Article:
Saturday, June 26, 2010

Independence Disruption

War of independence erupts within ranks of SNP

So says The Scotsman.

The 'newspaper' always tries to frame the debate in a way that suits unionism and this latest piece of propaganda is no different. Tom Peterkin's key point though is moot: DevoNats are causing disharmony in the independence ranks.

Many nationalists are not just questioning the strategy of the leadership but are angry about it. Jim Sillars is quoted attacking the party leadership. It's true that Jim has lost a lot of respect for venting his prejudices in public over the years but no-one can doubt that he is the political animal that Salmond never was. His strategic sense is second only to his oratory brilliance. With the Tories in power, with the British state insolvent and with no Scottish PM around anymore the time to go for the jugular, as Sillars argues, has truly arrived.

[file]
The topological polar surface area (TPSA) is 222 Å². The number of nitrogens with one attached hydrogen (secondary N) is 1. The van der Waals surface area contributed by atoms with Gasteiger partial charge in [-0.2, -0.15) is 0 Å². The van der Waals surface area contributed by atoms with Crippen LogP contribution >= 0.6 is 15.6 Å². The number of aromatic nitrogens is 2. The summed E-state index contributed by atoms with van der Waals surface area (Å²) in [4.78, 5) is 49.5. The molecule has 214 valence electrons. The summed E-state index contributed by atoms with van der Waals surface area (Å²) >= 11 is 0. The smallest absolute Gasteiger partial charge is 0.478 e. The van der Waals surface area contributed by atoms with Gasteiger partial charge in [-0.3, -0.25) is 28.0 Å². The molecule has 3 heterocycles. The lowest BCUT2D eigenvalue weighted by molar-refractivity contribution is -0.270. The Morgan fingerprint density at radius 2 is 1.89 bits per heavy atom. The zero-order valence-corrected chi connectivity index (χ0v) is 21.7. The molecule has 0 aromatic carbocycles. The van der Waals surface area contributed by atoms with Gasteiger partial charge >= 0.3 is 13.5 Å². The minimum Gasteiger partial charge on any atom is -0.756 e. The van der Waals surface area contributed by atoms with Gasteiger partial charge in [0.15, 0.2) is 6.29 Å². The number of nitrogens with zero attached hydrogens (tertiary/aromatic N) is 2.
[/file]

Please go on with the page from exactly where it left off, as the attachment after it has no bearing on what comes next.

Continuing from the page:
Yet, Salmond is stepping back. Why? The leadership reckons that the agenda has moved away from it. That's because leaders seize the agenda. That's what real politians do. Not the SNP apparently.

What platform does the SNP have now? None. They have had to dump key manifesto pledges because the British economy has been willfully destroyed and so they couldn't afford them. Instead of that being shown to be a failure of Britain it has been easily portrayed as a failure of the SNP and Salmond. The party is being presented as having cheated the electorate. Why? The leadership has no stomach for visceral politics. It's that simple.